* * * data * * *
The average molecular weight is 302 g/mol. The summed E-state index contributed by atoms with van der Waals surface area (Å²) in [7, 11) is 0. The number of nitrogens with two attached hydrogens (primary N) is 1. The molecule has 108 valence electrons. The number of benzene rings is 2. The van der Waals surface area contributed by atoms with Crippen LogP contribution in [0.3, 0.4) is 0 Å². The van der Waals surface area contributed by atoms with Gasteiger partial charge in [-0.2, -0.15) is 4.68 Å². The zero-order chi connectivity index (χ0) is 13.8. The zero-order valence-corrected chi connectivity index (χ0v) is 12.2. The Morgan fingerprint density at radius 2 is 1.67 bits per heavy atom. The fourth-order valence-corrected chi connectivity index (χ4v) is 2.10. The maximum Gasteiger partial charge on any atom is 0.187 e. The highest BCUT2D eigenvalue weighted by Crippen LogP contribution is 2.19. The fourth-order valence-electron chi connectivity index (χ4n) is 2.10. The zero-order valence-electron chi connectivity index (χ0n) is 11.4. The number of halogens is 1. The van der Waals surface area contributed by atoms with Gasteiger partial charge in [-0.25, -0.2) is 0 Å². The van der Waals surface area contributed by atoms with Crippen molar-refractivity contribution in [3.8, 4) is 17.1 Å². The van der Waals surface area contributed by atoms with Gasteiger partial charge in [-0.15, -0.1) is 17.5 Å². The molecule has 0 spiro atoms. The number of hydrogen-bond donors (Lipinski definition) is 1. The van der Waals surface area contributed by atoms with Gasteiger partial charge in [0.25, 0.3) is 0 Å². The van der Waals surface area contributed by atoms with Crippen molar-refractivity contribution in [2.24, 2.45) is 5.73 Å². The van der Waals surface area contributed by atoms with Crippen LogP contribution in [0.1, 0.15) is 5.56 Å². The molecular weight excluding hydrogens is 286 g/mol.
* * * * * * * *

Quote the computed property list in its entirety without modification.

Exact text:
The average molecular weight is 302 g/mol. The summed E-state index contributed by atoms with van der Waals surface area (Å²) in [7, 11) is 0. The number of nitrogens with two attached hydrogens (primary N) is 1. The molecule has 108 valence electrons. The number of benzene rings is 2. The van der Waals surface area contributed by atoms with Crippen LogP contribution in [0.3, 0.4) is 0 Å². The van der Waals surface area contributed by atoms with Gasteiger partial charge in [-0.2, -0.15) is 4.68 Å². The zero-order chi connectivity index (χ0) is 13.8. The zero-order valence-corrected chi connectivity index (χ0v) is 12.2. The Morgan fingerprint density at radius 2 is 1.67 bits per heavy atom. The fourth-order valence-corrected chi connectivity index (χ4v) is 2.10. The maximum Gasteiger partial charge on any atom is 0.187 e. The highest BCUT2D eigenvalue weighted by Crippen LogP contribution is 2.19. The fourth-order valence-electron chi connectivity index (χ4n) is 2.10. The zero-order valence-electron chi connectivity index (χ0n) is 11.4. The number of halogens is 1. The van der Waals surface area contributed by atoms with Gasteiger partial charge in [-0.25, -0.2) is 0 Å². The van der Waals surface area contributed by atoms with Crippen molar-refractivity contribution in [3.8, 4) is 17.1 Å². The van der Waals surface area contributed by atoms with Gasteiger partial charge in [-0.15, -0.1) is 17.5 Å². The molecule has 0 spiro atoms. The number of hydrogen-bond donors (Lipinski definition) is 1. The van der Waals surface area contributed by atoms with Gasteiger partial charge in [0.25, 0.3) is 0 Å². The van der Waals surface area contributed by atoms with Crippen molar-refractivity contribution in [2.24, 2.45) is 5.73 Å². The van der Waals surface area contributed by atoms with Crippen LogP contribution in [0.1, 0.15) is 5.56 Å². The molecular weight excluding hydrogens is 286 g/mol.